FelicianoTech (author)2016-02-23

Hi I just about finished up the circuit and after many tries was able to upload the code from github onto the arduino IDE and was nearly done until I saw that there was an error in the code can anyone help me fix it please it's the only thing that is in my way from completely finishing thanks so much btw OUTSTANDING work on this

EmilyB101 (author)FelicianoTech2016-04-20

Did you ever figure this problem out? I am experiencing similar problems.

FelicianoTech (author)EmilyB1012016-04-21

No not at all apparently I have to move some .cpp and .h files don't know how to get around the problem EXACTLY please if anyone can help us or if your able to fix it help out thanks

porpoisepower69 (author)2016-03-15

Hey,

I bought everything but instead of buying a 12 ring of Neopixels I got a 16 for a slightly bigger repulsor. I know little about Arduino coding what so what do I so to make it work with the 16 ring?

-Ronnie Haik

You'll need to replace the 12 in this line with 16 "Adafruit_NeoPixel strip = Adafruit_NeoPixel(12, NeoPixelPin, NEO_GRB + NEO_KHZ800);"

Bridixon (author)2016-03-01

Awesome thank you!!

Bridixon (author)2016-02-29

I found the link to the gloves on Amazon but none are red I was wondering if you just painted them with the same paint that was used for the foam?

They use to sell a red version that was perfect for Iron Man gloves. We used these in the previous Iron Man tutorial but could only find the black gloves when we made this one. We did paint the gloves using the same paint we used on the foam. It surprisingly turned out better than the red gloves.

They used to sell a red version that was perfect for Iron Man gloves. We used these in the previous Iron Man tutorial but could only find the black gloves when we made this one. We did paint the gloves using the same paint we used on the foam. It surprisingly turned out better than the red gloves.

Bridixon (author)2016-02-29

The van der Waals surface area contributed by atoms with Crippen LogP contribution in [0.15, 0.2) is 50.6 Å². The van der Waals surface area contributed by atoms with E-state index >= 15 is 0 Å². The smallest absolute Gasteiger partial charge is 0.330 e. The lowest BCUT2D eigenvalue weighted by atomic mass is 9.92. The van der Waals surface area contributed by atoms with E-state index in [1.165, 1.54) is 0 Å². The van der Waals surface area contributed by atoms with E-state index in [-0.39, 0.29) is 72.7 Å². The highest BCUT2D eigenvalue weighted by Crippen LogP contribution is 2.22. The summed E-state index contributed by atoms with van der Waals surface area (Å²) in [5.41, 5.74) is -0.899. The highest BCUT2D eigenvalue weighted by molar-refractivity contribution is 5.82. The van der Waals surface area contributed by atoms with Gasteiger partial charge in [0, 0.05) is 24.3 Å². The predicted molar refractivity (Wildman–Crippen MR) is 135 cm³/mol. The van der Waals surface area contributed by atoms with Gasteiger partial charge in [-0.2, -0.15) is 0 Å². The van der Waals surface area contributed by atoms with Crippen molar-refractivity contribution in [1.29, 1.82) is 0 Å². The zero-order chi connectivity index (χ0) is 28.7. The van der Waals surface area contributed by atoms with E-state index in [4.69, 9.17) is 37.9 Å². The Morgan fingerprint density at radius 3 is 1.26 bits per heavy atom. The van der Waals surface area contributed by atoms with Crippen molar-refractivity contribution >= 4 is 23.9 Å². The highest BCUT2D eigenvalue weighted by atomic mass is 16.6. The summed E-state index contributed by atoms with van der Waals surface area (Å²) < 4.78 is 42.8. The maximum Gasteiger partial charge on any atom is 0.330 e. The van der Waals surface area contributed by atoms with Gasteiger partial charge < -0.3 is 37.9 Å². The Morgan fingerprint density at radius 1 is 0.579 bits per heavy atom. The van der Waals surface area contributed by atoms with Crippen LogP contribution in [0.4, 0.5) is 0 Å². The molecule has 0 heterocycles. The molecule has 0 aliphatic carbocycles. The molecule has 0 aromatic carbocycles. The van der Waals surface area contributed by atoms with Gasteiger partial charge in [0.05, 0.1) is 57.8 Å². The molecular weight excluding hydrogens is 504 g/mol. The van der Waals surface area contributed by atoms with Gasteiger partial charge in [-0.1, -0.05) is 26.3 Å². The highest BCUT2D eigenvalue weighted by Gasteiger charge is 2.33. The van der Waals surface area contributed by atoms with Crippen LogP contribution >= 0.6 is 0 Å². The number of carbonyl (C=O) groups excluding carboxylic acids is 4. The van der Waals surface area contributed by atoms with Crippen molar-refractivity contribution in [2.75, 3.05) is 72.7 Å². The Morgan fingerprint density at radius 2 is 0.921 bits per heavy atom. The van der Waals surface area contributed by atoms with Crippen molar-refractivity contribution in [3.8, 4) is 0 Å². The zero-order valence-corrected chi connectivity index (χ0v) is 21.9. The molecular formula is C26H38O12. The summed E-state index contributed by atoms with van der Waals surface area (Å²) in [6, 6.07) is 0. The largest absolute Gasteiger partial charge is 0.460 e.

Hey what gloves are they and where were they purchased, I can't find nice red gloves to attach the foam, etc to

AlexanderJ5 (author)2015-12-26

Hi,

I can't pas step 7, Arduino is saying : error: 'class SdFile' has no member named 'getFilename'

please help me, I have installed all the liberies and this is a great project to add on my Iron man suite (mark 43 fully 3d printed)

The SdFile class is part of the Lilypad's libraries so I would recommend double checking that you setup the libraries correctly.

When u say the lily pad library isn't set up properly are u referring to step 4?

Step 1 under recommended reading:

Thank you for the help I'll keep in touch and tell u how my progress with fixing the library goes

AlB20 made it! (author)2016-02-11

Simply amazing. As you can see i connected a cree led instead of Neopixel led and i left the code as you wrote it. The led is working fine but the brightness is too low, there's a way to increase that? sorry but i'm a beginner of arduino code, and also i apologize for my english. Thanks

FelicianoTech (author)AlB202016-02-23

I see you finished and was just wondering if the code presented any problems for u I got it on my arduino IDE library but was unable to very and upload it to the lily pad due to a problem in one of the lines of code just wondering if you could please help me and get back to me ASAP I just want to finish this project I've been working on it for some time thanks so much have a great day

FelicianoTech (author)2016-02-23

This is the problem that I'm seeing

Hambone22 (author)2015-11-02

Cool

Mrgattos12 (author)2015-06-10

This project is wayyy to pricey to make on its own! Can you just mail a kit at a discount?

Jack sharp (author)2015-06-01

Want it soon bad

kmilczyński (author)2015-05-27

Really good tut! I hope It's not last prop-themed instructable!

adamwatters (author)2015-05-21

Sweet - didn't expect the flex sensor! Congrats on Kickstarter!

EvolvedAwesome (author)2015-05-20

Very Cool!

tomatoskins (author)2015-05-18

This is so cool! I've never seen a muscle sensor before. This is great! How did you make the Iron Man gloves? They look amazing! Best of luck with your kickstarter!

Thanks! The steps to build the armored gloves is at the end of the tutorial (Step 14).

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Bio: The bionics wizards at Advancer Technologies are changing the world by helping homegrown inventors flex their creative muscles. From robots to video games to prosthetics ... More »